# When Six Is Really 4.5

Folks,

In teaching Six Sigma workshops at Dartmouth, we ensure that everyone understands that “Six Sigma,” as presented in the industry, is in fact mathematically 4.5 sigma. So when folks say Six Sigma is 3.4 defects per million (dpm), they are in fact not referring to plus-and-minus six standard deviations from the mean (even though they may not know it), as 3.4 dpm is only 4.5 sigma.

The true six sigma defect rate is 2 defects per billion. The figure shows this error.

Where does this confusion come from? When Six Sigma was developed, it was defined as a Cp of 2 and a Cpk of 1.5. These process capability indices are where the confusion lies. A Cpk of 1.5 permits a shifting of the process mean of 1.5 sigma, hence the true statistical measure of Cpk = 1.5 is 4.5 sigma (or 3.4 ppm). True statistical six sigma (Cpk = 2) is elusive indeed at 2 dpb!

Cheers,
Dr. Ron

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Materials expert Dr. Ron Lasky is a professor of engineering and senior lecturer at Dartmouth, and senior technologist at Indium Corp. He has a Ph.D. in materials science from Cornell University, and is a prolific author and lecturer, having published more than 40 papers. He received the SMTA Founders Award in 2003.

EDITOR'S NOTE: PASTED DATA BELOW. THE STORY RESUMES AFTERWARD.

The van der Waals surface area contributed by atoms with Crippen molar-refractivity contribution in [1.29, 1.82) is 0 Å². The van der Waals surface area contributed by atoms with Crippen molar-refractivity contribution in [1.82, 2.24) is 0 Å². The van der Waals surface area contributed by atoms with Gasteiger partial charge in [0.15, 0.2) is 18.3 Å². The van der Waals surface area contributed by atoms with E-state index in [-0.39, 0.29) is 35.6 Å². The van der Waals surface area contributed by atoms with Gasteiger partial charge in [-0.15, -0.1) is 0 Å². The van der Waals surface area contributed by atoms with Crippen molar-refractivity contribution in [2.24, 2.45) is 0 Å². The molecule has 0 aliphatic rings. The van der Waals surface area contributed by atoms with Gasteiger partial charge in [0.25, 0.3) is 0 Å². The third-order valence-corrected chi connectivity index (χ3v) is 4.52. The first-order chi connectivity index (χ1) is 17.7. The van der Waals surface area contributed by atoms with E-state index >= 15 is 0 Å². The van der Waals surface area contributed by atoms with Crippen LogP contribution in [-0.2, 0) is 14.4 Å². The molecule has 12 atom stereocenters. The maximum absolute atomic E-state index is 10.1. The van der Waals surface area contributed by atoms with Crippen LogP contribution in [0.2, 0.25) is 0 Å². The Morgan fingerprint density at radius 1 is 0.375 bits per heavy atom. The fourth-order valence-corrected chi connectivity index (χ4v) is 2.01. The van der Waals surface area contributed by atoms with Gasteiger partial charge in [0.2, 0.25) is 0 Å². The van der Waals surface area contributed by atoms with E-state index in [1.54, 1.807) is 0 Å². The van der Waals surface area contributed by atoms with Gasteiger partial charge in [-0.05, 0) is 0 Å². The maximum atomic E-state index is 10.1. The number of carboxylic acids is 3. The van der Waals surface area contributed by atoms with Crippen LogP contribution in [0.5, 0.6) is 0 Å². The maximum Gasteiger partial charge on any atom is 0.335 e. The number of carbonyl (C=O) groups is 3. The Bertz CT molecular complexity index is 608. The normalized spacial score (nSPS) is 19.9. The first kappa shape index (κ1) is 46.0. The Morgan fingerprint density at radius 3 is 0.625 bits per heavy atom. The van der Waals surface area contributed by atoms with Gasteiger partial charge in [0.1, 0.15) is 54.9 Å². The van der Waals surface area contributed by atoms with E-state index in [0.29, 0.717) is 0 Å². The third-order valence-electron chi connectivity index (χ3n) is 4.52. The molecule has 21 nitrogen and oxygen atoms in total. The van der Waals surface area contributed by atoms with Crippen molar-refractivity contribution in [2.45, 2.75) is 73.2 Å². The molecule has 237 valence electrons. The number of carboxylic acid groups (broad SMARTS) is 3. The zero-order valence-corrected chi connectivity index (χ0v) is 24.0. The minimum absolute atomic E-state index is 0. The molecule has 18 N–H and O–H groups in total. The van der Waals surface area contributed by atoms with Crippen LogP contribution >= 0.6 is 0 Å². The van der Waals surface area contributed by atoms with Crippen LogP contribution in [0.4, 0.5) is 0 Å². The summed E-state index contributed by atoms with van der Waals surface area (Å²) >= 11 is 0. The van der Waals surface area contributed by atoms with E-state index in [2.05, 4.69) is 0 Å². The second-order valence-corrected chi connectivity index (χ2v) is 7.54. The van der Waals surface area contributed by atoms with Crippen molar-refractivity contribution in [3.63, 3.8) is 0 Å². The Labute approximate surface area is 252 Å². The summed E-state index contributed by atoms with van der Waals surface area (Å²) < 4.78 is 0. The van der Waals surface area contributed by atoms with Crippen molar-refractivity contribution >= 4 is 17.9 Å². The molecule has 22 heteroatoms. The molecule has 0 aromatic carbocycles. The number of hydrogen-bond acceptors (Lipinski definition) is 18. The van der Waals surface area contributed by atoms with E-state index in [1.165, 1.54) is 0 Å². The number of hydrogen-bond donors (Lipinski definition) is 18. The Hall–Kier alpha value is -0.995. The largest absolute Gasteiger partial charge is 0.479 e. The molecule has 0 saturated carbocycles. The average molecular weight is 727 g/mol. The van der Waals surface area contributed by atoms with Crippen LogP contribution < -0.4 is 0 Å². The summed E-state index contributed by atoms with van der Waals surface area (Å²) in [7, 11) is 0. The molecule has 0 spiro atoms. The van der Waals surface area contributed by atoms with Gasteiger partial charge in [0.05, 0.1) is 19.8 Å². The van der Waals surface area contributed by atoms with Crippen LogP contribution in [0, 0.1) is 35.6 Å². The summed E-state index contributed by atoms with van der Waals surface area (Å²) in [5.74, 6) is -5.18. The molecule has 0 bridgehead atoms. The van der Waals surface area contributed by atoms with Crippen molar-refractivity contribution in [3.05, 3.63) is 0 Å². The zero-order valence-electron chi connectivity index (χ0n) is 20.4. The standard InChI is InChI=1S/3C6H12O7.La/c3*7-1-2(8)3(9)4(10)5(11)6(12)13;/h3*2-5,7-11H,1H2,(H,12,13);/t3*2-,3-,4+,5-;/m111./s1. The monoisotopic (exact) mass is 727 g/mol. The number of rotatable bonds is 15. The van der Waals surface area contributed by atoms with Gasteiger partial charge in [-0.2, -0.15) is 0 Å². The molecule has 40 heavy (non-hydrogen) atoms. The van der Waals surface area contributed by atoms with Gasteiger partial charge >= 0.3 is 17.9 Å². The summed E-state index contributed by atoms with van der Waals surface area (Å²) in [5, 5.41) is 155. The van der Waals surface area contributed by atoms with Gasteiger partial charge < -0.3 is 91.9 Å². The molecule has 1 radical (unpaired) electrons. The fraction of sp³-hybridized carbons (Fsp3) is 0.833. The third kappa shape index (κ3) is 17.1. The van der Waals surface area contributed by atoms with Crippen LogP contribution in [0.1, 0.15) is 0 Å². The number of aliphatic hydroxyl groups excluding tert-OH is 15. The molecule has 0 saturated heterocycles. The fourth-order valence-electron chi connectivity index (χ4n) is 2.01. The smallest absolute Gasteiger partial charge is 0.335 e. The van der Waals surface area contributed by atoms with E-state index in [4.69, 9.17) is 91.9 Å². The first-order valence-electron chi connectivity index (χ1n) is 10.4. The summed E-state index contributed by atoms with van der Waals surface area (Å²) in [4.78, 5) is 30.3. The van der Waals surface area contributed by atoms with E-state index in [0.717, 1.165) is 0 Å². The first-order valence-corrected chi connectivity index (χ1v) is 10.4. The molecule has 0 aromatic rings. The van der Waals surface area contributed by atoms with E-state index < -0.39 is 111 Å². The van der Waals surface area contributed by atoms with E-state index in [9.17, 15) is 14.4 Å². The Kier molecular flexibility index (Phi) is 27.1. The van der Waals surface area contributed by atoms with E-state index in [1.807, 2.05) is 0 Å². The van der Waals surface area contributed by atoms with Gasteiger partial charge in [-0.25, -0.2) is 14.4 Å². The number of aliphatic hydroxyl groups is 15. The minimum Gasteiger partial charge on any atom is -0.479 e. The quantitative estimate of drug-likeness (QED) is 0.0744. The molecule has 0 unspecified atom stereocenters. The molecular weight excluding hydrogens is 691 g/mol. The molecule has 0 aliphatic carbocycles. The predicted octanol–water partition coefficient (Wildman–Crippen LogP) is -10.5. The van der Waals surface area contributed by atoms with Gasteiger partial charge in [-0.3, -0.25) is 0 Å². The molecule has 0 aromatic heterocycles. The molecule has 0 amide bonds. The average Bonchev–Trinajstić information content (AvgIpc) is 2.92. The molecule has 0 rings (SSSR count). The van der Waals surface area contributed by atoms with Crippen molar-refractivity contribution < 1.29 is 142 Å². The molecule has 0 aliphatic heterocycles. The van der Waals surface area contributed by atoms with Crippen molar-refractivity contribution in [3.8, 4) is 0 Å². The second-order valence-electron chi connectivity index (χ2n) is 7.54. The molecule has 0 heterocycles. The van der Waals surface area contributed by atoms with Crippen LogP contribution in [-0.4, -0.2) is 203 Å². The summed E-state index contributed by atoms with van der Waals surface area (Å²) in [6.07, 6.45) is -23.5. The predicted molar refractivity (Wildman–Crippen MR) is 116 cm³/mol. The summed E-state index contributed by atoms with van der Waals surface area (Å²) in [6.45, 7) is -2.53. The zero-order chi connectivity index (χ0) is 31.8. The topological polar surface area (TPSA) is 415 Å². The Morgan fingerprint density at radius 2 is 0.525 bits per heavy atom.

## One thought on “When Six Is Really 4.5”

1. The Degradation of “Six Sigma”

It seems “six sigma” is more of a marketing license to try to get by with lower quality while fooling people you are adhering to high quality.

In the current company I work for they are now using Cp=1.5
and assuming the process mean will not shift much (Cpk will stay close to Cp=1.5).

I keep warning them, however, that we will get burned by this policy.

I was trained under the Deming Quality philosophy in the early 1990’s and the degradation of quality I now see happening is frustrating to me.